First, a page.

Mechanism expected to be in place during 12th Plan period
Scientists from the Indian National Centre for Ocean Information Services at Hyderabad and the Centre for Earth Science Studies here are working on a programme to establish an ocean forecast system that will provide the district-level administration in the State with early warning and information on natural hazards such as storm surges, cyclones, tidal waves, and tsunami.
The system that relies on a network of wave rider buoys and shore stations and supplemented by satellite data, is expected to be in place during the 12th Plan period, T.M. Balakrishnan Nair, Head, Information Services and Ocean Sciences Group, INCOIS, told The Hindu here on Friday.
He said INCOIS would collaborate with the government, district administration, and NGOs to implement the programme.
Wave rider buoys
INCOIS has identified Thiruvananthapuram, Kochi, and Kozhikode offshore areas for establishing the wave rider buoys. While the first wave buoy off the coast of Valiathura in Thiruvananthapuram has become functional, the second one is to be established in Kozhikode this year.
Moored to the seabed, the buoys installed at a depth of 30 metres are powered by batteries. Equipped with electronic sensors, they will generate real time information on waves, tides, ocean currents, and sea surface temperature.
Mr. Nair said the installation of the buoys would be followed by the establishment of tide gauges and current meters. “Ever since the tsunami, residents in the coastal areas tend to fly into a panic at the first sign of abnormal wave action that is not uncommon during the monsoon season. By providing accurate information, the administration can instil confidence in the community.”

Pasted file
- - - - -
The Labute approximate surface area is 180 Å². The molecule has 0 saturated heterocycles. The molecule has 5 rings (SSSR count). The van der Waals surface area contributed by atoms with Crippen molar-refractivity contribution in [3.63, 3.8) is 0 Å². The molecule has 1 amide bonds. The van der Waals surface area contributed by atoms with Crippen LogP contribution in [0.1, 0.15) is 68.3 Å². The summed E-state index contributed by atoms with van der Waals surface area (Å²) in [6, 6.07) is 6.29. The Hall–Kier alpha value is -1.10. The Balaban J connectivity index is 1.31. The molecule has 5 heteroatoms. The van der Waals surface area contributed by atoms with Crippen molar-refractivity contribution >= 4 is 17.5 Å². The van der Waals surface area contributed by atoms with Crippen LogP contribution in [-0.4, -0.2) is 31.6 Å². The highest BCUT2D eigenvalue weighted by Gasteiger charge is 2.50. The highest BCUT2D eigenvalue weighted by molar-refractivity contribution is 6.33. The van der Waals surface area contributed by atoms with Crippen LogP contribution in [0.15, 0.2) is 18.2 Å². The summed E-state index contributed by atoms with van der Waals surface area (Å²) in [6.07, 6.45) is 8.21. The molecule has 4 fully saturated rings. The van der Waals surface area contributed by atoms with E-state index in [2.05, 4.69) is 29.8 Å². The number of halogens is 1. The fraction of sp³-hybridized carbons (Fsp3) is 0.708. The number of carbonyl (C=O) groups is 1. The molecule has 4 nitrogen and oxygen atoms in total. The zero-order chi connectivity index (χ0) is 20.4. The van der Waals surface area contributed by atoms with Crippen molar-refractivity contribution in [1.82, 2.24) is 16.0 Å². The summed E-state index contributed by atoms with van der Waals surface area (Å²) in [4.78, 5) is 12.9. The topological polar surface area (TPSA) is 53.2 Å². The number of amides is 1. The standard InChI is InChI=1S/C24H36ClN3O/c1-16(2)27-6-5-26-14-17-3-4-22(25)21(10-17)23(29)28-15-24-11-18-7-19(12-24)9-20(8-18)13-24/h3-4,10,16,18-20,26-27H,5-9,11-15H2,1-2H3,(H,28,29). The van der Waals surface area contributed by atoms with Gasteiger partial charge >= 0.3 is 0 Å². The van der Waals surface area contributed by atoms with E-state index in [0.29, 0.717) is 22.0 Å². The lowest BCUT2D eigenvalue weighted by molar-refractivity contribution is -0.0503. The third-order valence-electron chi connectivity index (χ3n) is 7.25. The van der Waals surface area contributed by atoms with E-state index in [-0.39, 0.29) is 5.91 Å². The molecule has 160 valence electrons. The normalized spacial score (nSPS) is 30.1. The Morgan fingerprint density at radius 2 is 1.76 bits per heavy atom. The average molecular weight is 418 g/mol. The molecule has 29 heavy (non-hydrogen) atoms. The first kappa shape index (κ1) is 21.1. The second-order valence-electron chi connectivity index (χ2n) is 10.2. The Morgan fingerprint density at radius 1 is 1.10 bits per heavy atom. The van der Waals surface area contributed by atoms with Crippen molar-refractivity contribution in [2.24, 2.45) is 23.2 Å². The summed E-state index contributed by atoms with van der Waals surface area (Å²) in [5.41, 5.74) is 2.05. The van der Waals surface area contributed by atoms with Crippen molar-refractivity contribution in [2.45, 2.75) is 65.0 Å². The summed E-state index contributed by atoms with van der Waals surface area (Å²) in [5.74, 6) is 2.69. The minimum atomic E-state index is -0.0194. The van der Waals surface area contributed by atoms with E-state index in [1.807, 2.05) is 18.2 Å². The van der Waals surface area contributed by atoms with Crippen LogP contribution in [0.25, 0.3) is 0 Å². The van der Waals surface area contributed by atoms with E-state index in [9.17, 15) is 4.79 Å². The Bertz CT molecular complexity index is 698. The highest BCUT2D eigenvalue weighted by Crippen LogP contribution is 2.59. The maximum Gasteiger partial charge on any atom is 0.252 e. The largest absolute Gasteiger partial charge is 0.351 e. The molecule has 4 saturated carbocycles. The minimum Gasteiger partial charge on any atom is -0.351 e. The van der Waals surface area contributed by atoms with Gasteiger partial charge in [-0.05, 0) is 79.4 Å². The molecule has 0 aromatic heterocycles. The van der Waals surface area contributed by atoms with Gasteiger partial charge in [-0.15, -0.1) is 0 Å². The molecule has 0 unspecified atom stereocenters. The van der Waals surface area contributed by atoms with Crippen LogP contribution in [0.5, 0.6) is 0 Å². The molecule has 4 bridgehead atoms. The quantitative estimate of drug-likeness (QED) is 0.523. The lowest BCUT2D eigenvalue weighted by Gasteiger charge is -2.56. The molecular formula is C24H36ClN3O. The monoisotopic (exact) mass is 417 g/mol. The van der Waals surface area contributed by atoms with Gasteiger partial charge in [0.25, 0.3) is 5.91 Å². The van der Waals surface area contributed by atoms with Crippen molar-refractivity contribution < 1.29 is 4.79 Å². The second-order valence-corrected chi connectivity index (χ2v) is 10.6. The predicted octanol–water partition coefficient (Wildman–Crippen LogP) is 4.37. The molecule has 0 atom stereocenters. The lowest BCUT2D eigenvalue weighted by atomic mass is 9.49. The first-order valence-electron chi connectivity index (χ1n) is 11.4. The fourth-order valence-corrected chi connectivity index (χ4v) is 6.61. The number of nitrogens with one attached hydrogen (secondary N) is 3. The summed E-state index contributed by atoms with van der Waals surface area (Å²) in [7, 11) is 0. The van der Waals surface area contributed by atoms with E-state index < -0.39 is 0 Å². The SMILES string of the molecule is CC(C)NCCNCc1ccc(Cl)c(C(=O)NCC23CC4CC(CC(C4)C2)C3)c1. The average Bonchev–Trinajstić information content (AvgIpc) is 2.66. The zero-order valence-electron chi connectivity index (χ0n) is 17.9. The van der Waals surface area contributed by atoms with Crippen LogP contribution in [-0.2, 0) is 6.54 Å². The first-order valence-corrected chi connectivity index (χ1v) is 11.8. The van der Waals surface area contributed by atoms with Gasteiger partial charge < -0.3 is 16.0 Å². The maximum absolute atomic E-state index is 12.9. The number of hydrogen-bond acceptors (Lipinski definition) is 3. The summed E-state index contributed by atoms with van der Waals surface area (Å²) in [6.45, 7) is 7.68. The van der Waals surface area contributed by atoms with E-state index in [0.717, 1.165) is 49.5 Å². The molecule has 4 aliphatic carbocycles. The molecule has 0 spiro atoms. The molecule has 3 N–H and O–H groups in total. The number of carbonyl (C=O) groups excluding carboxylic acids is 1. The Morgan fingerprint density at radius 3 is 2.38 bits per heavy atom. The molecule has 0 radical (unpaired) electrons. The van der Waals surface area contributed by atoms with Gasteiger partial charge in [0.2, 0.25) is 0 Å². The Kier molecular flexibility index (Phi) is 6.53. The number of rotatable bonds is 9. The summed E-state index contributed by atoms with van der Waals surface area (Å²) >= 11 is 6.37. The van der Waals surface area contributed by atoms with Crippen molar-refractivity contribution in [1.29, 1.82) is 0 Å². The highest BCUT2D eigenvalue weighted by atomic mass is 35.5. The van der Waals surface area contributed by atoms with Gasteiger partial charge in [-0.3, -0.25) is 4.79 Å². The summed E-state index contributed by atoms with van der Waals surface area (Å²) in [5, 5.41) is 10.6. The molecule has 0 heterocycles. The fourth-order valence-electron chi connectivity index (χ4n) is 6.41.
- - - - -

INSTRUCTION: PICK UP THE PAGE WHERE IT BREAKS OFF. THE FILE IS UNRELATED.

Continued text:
Real-time information from the buoy is relayed to a supercomputer at INCOIS and incorporated with satellite data to generate site-specific models for forecasting.
The forecast is disseminated to the fishermen community through a website and electronic display boards installed at specific locations along the coastal belt. A website in Malayalam has been developed in-house by INCOIS.
The electronic display board shows the wind direction, wave height, wave length, and near-shore characteristics, all of which are crucial for fishermen venturing out to sea. It also provides potential fishing zone advisory. Any abnormal measurement in wave characteristics will be issued as a warning.
Efforts are on to rope in mobile service providers to provide SMS alerts. “With such a high penetration of mobile phones among the fishermen in Kerala, the SMS-based information makes sense,” Mr. Nair said. “In Gujarat, Puducherry, Ratnagiri, and Karwar, where the ocean state forecast system is already in place, local TV stations and FM radio channels also transmit the data to fishermen and the district administration. NGOs working among fishermen can also be equipped to disseminate the information and provide feedback.”
The data generated by the system could be used for weather forecasting, climate studies, coastal zone management, oil exploration, coastal engineering, navigation of ships, rescue operations at sea, and scientific research also.
Mr.Nair feels that Kerala should have a comprehensive observation system for sea state forecast as well as to collect long-term data on climate change and monsoon behaviour.
Chief Minister Oommen Chandy is scheduled to inaugurate the Ocean State Forecast and Fishery Information System for Kerala at Vizhinjam on Saturday morning.